Tuesday, December 11, 2007
Our notable for this week may prove to be a bit more refreshing to read about. Daniel Dulany arrived at Port Tobacco in 1703 and did not conspire to murder or find himself enslaved. He did, however, find himself indentured to George Plater II for a period of 3 years. This was not unusual as many of those who immigrated were given passage in return for a finite period of servitude.
Apparently Plater saw potential in young Dulany and he served as a law clerk for Plater. At the conclusion of his indenture, Dulany studied law in London and returned to Maryland to become a prominent Annapolis lawyer and one of the state's first major land developers. At his death in 1753, he owned 47,000 acres of land and is credited with the founding of Frederick Town, named in honor of Lord Baltimore's son. He is buried in the family vault at St. Anne's Church in Annapolis.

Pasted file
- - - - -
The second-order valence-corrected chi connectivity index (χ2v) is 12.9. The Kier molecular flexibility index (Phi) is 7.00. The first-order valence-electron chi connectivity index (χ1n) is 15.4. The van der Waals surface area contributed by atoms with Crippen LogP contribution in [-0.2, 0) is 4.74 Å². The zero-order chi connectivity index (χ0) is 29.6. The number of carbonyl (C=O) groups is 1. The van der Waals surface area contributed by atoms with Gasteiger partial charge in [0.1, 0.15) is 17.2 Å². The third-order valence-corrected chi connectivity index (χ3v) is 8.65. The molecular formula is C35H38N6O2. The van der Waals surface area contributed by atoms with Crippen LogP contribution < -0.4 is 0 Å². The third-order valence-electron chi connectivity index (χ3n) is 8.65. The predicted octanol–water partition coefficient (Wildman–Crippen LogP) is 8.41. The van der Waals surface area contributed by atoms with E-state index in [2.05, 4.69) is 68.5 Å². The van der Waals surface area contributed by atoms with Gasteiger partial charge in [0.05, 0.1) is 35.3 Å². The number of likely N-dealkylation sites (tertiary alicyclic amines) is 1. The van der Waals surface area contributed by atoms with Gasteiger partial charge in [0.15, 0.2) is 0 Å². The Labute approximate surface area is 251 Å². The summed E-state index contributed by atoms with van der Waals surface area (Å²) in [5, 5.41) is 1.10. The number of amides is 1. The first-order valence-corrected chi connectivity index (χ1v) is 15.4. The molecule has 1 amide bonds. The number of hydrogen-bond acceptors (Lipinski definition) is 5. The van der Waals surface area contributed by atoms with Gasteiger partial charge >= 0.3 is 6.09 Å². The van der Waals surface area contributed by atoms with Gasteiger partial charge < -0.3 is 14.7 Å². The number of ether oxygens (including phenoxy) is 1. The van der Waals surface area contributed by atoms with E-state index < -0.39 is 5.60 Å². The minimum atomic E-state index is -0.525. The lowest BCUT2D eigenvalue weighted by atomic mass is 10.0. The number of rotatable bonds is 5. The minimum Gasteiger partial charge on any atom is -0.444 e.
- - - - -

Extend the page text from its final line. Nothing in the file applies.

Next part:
It is interesting to note that Dulany arrived in 1703 so Port Tobacco was already established as a major port town by then. The Port Tobacco Archaeological Project team would be quite excited to find some of the 17th century components of the site.
Note from the Managing Director: While we have not yet completed the analysis of the fieldwork to date, it is clear that we found several ceramic sherds that date to the late 17th or very early 18th centuries. We are running a little bit behind, but should have the report ready early next week.